Daniel Hourcade's side started to dominate; their runners offloading as the Pumas won the battle on the gain-line. Argentina crossed the gain-line 91 times to South Africa's 50 and made double the offloads with 14.

Argentina had 90 percent possession in last ten minutes and made 100 tackles to the Boks' 180. However, the game was won by the Springbok defence and Louw and Vermeulen's success at the break-down.

Heyneke Meyer's team made 14 turnovers to four and more importantly, won nine in Argentina's half as opposed to just five in their own.

Sanchez kicked an early penalty to put the Pumas on the board but the Springboks hit back with the play of the match two minutes later.

Victor Matfield's charge up-field included a dummy and a line-break before setting the platform for the try.

South Africa were finally clinical with an attack which stemmed from pressure and quick ball inside the opposition 22.

A ruck ten metres from the Argentina line and 15 metres in saw Pienaar pass right to his half-back partner running towards the posts.

Pollard stopped, switched left to Le Roux, who's deft inside pass to Jesse Kriel wrong-footed the defence.

Kriel passed to Habana and with a quick-flick to Etzebeth on the touch-line to score, increased the lead to 21-3.

Pollard missed the conversion but traded penalties with Sanchez, but the game rapidly unravelled.

With the score 24-6 and edging towards the final quarter, the coaches made changes and you could feel the players motivation disintegrate while the game broke-up - no-one would have begrudged the referee blowing the game early.

The game finally did end when Orlandi burrowed from close range on the hooter, Sanchez's conversion was the last play of the game. Now for the main event.

Final Score South Africa 24 (16) Argentina 13 (0)

Scorers

South Africa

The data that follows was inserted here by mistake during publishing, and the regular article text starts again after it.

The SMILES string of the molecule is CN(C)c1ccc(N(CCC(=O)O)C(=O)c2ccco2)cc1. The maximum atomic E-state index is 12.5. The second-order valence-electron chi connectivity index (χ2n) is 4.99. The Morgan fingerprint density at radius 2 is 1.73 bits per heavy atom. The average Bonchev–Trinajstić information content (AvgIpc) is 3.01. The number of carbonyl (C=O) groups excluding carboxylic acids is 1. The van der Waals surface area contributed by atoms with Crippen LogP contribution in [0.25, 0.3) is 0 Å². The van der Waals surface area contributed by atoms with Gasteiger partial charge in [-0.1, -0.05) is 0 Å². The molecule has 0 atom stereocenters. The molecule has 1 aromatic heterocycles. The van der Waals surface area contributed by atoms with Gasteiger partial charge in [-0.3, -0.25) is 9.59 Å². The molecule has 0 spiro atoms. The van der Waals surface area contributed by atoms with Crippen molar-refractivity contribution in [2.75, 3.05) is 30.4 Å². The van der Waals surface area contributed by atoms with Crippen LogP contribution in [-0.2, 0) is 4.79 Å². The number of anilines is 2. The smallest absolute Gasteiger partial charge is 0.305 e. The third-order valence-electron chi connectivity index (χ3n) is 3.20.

Tries - Pietersen, Etzebeth
Pen - Pollard (4)
Con - Pollard
Drop -
Cards -

Argentina
Tries - Orlandi
Pen - Sanchez
Con - Sanchez
Drop - Sanchez
Cards - Cubelli

Match Officials
Referee:
John Lacey (IRE)
Assistant referees: Glen Jackson (NZL), Chris Pollock (NZL)
TMO: Graham Hughes (ENG)

Teams

South Africa

15 Willie le Roux, 14 JP Pietersen, 13 Jesse Kriel, 12 Damian de Allende, 11 Bryan Habana, 10 Handré Pollard, 9 Ruan Pienaar, 8 Duane Vermeulen, 7 Schalk Burger, 6 Francois Louw, 5 Victor Matfield (captain), 4 Eben Etzebeth, 3 Frans Malherbe, 2 Bismarck du Plessis, 1 Tendai Mtawarira.

Replacements: 16 Adriaan Strauss, 17 Trevor Nyakane, 18 Jannie du Plessis, 19 Lodewyk de Jager, 20 Willem Alberts, 21 Rudy Paige, 22 Pat Lambie, 23 Jan Serfontein.

Argentina

15 Lucas Gonzalez Amorosino, 14 Santiago Cordero, 13 Matias Moroni, 12 Jeronimo de la Fuente, 11 Horacio Agulla, 10 Nicolas Sanchez (captain), 9 Tomas Cubelli, 8 Juan Martin Fernandez Lobbe, 7 Juan Manuel Leguizamon, 6 Javier Ortega Desio, 5 Tomas Lavanini, 4 Matías Alemanno, 3 Ramiro Herrera, 2 Julian Montoya, 1 Juan Figallo.

Replacements: 16 Lucas Noguera, 17 Juan Pablo Orlandi, 18 Santiago Garcia Botta, 19 Guido Petti, 20 Facundo Isa, 21 Martin Landajo, 22 Santiago Gonzalez Iglesias, 23 Juan Pablo Socino.